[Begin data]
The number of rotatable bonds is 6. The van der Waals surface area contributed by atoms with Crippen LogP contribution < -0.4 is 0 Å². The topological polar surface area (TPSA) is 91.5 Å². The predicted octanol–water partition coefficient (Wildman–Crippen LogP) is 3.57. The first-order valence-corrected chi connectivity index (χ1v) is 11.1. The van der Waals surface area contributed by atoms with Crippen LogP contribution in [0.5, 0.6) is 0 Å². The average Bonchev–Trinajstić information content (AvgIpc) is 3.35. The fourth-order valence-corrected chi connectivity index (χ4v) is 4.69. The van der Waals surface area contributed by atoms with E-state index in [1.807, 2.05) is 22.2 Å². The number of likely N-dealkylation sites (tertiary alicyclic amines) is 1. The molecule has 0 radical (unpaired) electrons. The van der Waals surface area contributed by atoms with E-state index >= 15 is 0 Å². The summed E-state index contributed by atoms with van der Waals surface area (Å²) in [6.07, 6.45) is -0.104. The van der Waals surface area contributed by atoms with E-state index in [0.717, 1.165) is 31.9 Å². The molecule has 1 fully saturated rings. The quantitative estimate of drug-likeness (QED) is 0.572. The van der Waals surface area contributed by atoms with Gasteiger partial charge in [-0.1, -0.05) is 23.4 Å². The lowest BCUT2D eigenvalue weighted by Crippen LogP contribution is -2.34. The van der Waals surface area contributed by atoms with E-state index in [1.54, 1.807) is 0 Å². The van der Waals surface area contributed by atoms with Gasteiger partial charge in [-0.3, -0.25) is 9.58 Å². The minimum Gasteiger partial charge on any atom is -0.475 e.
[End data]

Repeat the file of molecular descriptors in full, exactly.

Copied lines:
The number of rotatable bonds is 6. The van der Waals surface area contributed by atoms with Crippen LogP contribution < -0.4 is 0 Å². The topological polar surface area (TPSA) is 91.5 Å². The predicted octanol–water partition coefficient (Wildman–Crippen LogP) is 3.57. The first-order valence-corrected chi connectivity index (χ1v) is 11.1. The van der Waals surface area contributed by atoms with Crippen LogP contribution in [0.5, 0.6) is 0 Å². The average Bonchev–Trinajstić information content (AvgIpc) is 3.35. The fourth-order valence-corrected chi connectivity index (χ4v) is 4.69. The van der Waals surface area contributed by atoms with E-state index in [1.807, 2.05) is 22.2 Å². The number of likely N-dealkylation sites (tertiary alicyclic amines) is 1. The molecule has 0 radical (unpaired) electrons. The van der Waals surface area contributed by atoms with E-state index >= 15 is 0 Å². The summed E-state index contributed by atoms with van der Waals surface area (Å²) in [6.07, 6.45) is -0.104. The van der Waals surface area contributed by atoms with E-state index in [0.717, 1.165) is 31.9 Å². The molecule has 1 fully saturated rings. The quantitative estimate of drug-likeness (QED) is 0.572. The van der Waals surface area contributed by atoms with Gasteiger partial charge in [-0.1, -0.05) is 23.4 Å². The lowest BCUT2D eigenvalue weighted by Crippen LogP contribution is -2.34. The van der Waals surface area contributed by atoms with E-state index in [1.54, 1.807) is 0 Å². The van der Waals surface area contributed by atoms with Gasteiger partial charge in [-0.3, -0.25) is 9.58 Å². The minimum Gasteiger partial charge on any atom is -0.475 e.